[swift-dev] Optionals in swift-clang

Seth Friedman sethfri at gmail.com
Sun Jan 10 18:16:17 CST 2016

Thanks Jordan!

Here's a specific flow I'm interested in understanding. Note that this is
just a wild example that would help me better understand parts of the
compiler I'm interested in rather than any sort of proposal for the

Let's say I have a type called SuperInt that has some cool integer
operations that would be applicable and useful to everyone writing Swift.
It's a given that this makes sense to be in the Swift language, and people
are going to be using it so often that it makes sense to create a new
literal syntax for this type. I'd like users to be able to instantiate a
SuperInt with the following:

let superIntExample = %^100^%

Crazy syntax for a crazy example, but I wanted to make sure it's not
something that's already in Swift. In this example, my SuperInt would be
instantiated with a value of 100.

I'd like to know the parts of the Swift compiler I would need to understand
and change to implement this new type with its new syntax.

I really this question requires a lengthy answer, but I think it would make
a great start to a Swift internals manual (which I agree with you would be
a fantastic idea).

Anyone's help would be much appreciated!

On Fri, Dec 18, 2015 at 5:25 PM Jordan Rose <jordan_rose at apple.com> wrote:

> Hi, Seth. Sorry for not getting back to you sooner! I don't think we have
> anything exactly like this, but there's *sort* of a sequence diagram in
> Chris and Joe's talk at the LLVM conference, "Swift's High-Level IR
> <https://youtu.be/Ntj8ab-5cvE>". I'd say it looks something like this:
> 1. Parsing
> 2. Semantic analysis, including type-checking
> 3. SIL generation
> 4. Mandatory SIL passes
> 5. SIL optimization
> 6. LLVM IR generation
> 7. LLVM optimization
> 8. LLVM output (usually including machine code generation and writing to a
> .o file)
> …with the last two handled pretty much completely by LLVM
> <http://llvm.org> itself, and not customized by Swift.
> We probably ought to have something like Clang's "Internals
> <http://clang.llvm.org/docs/InternalsManual.html>" manual (hopefully
> better), which lays out the major concepts in each library. As it is we
> have various concepts that are documented very well, either in docs/ or in
> header comments, and others which are just arcane knowledge in the heads of
> the implementers. This is not a good thing.
> The "Contributing <https://swift.org/contributing/>" page on the website
> lists a handful of ways to get involved; another one we're still bringing
> up is issues with the "StarterBug" label in JIRA. These are intended to be
> bugs that a newcomer could use as a goal-oriented way to learn about one
> part of the project.
> Of course, we're happy to answer any specific questions you might have
> (and this list is probably the right place for them). It's the general ones
> that are hard. :-)
> Jordan
> On Dec 16, 2015, at 2:36, Seth Friedman <sethfri at gmail.com> wrote:
> Thanks Jordan!
> Another question if anyone has some time: I'm really interested in
> contributing to the project, but given that I don't have a ton of
> experience with compilers, I'm having a really hard time following the flow
> of the program. I understand that the high level flow is lexing, parsing,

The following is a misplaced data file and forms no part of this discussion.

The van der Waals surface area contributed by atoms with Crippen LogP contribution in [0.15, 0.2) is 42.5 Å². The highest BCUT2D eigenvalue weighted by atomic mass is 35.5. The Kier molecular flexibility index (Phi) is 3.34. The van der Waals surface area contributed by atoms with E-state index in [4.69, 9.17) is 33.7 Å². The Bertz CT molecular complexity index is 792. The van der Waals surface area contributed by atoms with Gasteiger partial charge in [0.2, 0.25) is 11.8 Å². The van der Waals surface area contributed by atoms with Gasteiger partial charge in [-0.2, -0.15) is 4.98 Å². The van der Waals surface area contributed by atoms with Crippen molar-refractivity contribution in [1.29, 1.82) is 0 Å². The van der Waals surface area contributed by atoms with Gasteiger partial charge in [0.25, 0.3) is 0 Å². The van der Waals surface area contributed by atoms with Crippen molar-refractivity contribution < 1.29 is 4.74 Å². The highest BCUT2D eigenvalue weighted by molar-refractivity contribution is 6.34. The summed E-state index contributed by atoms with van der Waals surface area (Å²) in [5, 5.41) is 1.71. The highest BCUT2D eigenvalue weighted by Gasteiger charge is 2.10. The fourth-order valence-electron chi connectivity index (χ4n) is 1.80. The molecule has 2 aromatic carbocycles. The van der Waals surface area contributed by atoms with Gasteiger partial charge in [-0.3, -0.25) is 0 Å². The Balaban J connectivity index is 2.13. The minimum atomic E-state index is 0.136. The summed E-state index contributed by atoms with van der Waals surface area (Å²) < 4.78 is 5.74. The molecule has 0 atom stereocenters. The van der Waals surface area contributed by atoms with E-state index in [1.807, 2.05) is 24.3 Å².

> sema, and building the AST. However, tracing through the actual functions
> in the compiler prove much more difficult due to the amount of
> indirection/metaprogramming.
> Are there any sort of sequence diagrams that I haven't found yet? If
> anyone could let me know of any good resources you know of, that would be
> great. I'm sure this would also be of use to people in my boat that want to
> help but don't know how to start.
> Thanks,
> Seth
> On Tue, Dec 8, 2015 at 9:04 PM Jordan Rose <jordan_rose at apple.com> wrote:
>> Hi, Seth. I think you're getting Clang / swift-clang mixed up with swiftc
>> / swift. Clang is not the Swift compiler; the Swift compiler lives in the
>> "swift" repo. Swift depends on Clang for its interoperation with C and
>> Objective-C.
>> A *lot* of the compiler encodes information about Optional, but most of
>> it stems from ASTContext.h and ASTContext.cpp, which has dedicated
>> entrypoints for getting Optional, Optional.None, and Optional.Some.
>> Hope this helps,
>> Jordan
>> On Dec 8, 2015, at 17:59 , Seth Friedman via swift-dev <
>> swift-dev at swift.org> wrote:
>> Hi all,
>> In Optional.swift in the stdlib, there's a comment that says "The
>> compiler has special knowledge of Optional<Wrapped>, including the fact
>> that it is an enum with cases named 'None' and 'Some'."
>> What I'm trying to understand is: If I wanted to implement the optional
>> type from scratch, what would be the process I would go through? I've
>> scoured the swift-clang project and can't seem to find any reference to
>> optionals or even Swift explicitly. I discovered nullability attributes and
>> am hypothesizing that an expression of something like "Type?" is somehow
>> mapped to an attribute, but I'm really just stumbling around in the dark.
>> In terms of what I've tried, I've gone through a lot of the source in the
>> swift-clang lib/Basic and lib/AST directories, and I've read through the
>> "Clang CFE Internals Manual" on the Clang website.
>> Help is much appreciated!
>> Thanks in advance,
>> Seth
>> _______________________________________________
>> swift-dev mailing list
>> swift-dev at swift.org
>> https://lists.swift.org/mailman/listinfo/swift-dev
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